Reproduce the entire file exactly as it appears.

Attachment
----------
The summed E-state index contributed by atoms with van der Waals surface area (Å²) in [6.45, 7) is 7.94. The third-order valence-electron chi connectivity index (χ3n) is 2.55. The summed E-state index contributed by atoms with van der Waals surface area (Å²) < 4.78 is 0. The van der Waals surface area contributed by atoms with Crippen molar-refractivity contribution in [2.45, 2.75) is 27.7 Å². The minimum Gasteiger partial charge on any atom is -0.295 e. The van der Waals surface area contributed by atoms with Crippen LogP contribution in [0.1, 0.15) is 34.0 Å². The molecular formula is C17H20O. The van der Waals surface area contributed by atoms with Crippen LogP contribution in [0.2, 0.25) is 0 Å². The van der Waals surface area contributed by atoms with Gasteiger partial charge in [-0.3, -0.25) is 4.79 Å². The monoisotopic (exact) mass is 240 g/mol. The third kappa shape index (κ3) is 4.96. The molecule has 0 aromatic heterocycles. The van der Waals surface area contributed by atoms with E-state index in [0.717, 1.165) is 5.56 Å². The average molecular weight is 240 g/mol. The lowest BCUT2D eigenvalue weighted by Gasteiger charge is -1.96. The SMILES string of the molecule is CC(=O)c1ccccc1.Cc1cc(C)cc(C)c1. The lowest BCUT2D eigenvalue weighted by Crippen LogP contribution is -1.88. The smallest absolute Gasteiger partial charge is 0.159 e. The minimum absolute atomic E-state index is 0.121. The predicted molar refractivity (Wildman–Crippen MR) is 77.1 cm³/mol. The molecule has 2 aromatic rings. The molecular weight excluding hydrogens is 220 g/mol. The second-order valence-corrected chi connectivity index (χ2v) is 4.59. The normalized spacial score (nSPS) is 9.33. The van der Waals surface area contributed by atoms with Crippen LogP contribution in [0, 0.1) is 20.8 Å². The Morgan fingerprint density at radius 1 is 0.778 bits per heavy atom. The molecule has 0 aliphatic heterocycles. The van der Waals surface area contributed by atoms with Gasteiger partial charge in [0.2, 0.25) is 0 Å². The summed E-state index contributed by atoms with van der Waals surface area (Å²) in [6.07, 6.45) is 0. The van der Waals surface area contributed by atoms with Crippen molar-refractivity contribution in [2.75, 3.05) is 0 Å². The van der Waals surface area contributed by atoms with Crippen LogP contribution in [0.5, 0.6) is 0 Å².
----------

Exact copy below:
The summed E-state index contributed by atoms with van der Waals surface area (Å²) in [6.45, 7) is 7.94. The third-order valence-electron chi connectivity index (χ3n) is 2.55. The summed E-state index contributed by atoms with van der Waals surface area (Å²) < 4.78 is 0. The van der Waals surface area contributed by atoms with Crippen molar-refractivity contribution in [2.45, 2.75) is 27.7 Å². The minimum Gasteiger partial charge on any atom is -0.295 e. The van der Waals surface area contributed by atoms with Crippen LogP contribution in [0.1, 0.15) is 34.0 Å². The molecular formula is C17H20O. The van der Waals surface area contributed by atoms with Crippen LogP contribution in [0.2, 0.25) is 0 Å². The van der Waals surface area contributed by atoms with Gasteiger partial charge in [-0.3, -0.25) is 4.79 Å². The monoisotopic (exact) mass is 240 g/mol. The third kappa shape index (κ3) is 4.96. The molecule has 0 aromatic heterocycles. The van der Waals surface area contributed by atoms with E-state index in [0.717, 1.165) is 5.56 Å². The average molecular weight is 240 g/mol. The lowest BCUT2D eigenvalue weighted by Gasteiger charge is -1.96. The SMILES string of the molecule is CC(=O)c1ccccc1.Cc1cc(C)cc(C)c1. The lowest BCUT2D eigenvalue weighted by Crippen LogP contribution is -1.88. The smallest absolute Gasteiger partial charge is 0.159 e. The minimum absolute atomic E-state index is 0.121. The predicted molar refractivity (Wildman–Crippen MR) is 77.1 cm³/mol. The molecule has 2 aromatic rings. The molecular weight excluding hydrogens is 220 g/mol. The second-order valence-corrected chi connectivity index (χ2v) is 4.59. The normalized spacial score (nSPS) is 9.33. The van der Waals surface area contributed by atoms with Crippen LogP contribution in [0, 0.1) is 20.8 Å². The Morgan fingerprint density at radius 1 is 0.778 bits per heavy atom. The molecule has 0 aliphatic heterocycles. The van der Waals surface area contributed by atoms with Gasteiger partial charge in [0.2, 0.25) is 0 Å². The summed E-state index contributed by atoms with van der Waals surface area (Å²) in [6.07, 6.45) is 0. The van der Waals surface area contributed by atoms with Crippen molar-refractivity contribution in [2.75, 3.05) is 0 Å². The van der Waals surface area contributed by atoms with Crippen LogP contribution in [0.5, 0.6) is 0 Å².